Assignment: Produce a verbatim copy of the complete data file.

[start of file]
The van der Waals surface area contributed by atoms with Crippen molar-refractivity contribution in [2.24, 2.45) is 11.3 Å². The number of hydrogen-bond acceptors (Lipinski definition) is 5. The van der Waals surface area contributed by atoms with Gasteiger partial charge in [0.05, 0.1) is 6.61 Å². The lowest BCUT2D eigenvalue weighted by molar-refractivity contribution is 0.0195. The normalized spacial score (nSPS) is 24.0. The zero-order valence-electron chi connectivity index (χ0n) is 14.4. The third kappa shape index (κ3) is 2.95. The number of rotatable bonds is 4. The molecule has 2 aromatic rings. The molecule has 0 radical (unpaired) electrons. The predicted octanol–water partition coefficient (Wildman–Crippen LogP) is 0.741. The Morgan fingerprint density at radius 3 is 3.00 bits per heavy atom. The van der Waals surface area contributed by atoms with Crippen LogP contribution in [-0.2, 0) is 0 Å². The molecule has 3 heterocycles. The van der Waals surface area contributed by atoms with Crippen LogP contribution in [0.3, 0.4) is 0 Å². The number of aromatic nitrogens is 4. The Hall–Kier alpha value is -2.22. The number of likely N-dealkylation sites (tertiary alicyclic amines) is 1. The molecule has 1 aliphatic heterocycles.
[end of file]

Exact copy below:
The van der Waals surface area contributed by atoms with Crippen molar-refractivity contribution in [2.24, 2.45) is 11.3 Å². The number of hydrogen-bond acceptors (Lipinski definition) is 5. The van der Waals surface area contributed by atoms with Gasteiger partial charge in [0.05, 0.1) is 6.61 Å². The lowest BCUT2D eigenvalue weighted by molar-refractivity contribution is 0.0195. The normalized spacial score (nSPS) is 24.0. The zero-order valence-electron chi connectivity index (χ0n) is 14.4. The third kappa shape index (κ3) is 2.95. The number of rotatable bonds is 4. The molecule has 2 aromatic rings. The molecule has 0 radical (unpaired) electrons. The predicted octanol–water partition coefficient (Wildman–Crippen LogP) is 0.741. The Morgan fingerprint density at radius 3 is 3.00 bits per heavy atom. The van der Waals surface area contributed by atoms with Crippen LogP contribution in [-0.2, 0) is 0 Å². The molecule has 3 heterocycles. The van der Waals surface area contributed by atoms with Crippen LogP contribution in [0.3, 0.4) is 0 Å². The number of aromatic nitrogens is 4. The Hall–Kier alpha value is -2.22. The number of likely N-dealkylation sites (tertiary alicyclic amines) is 1. The molecule has 1 aliphatic heterocycles.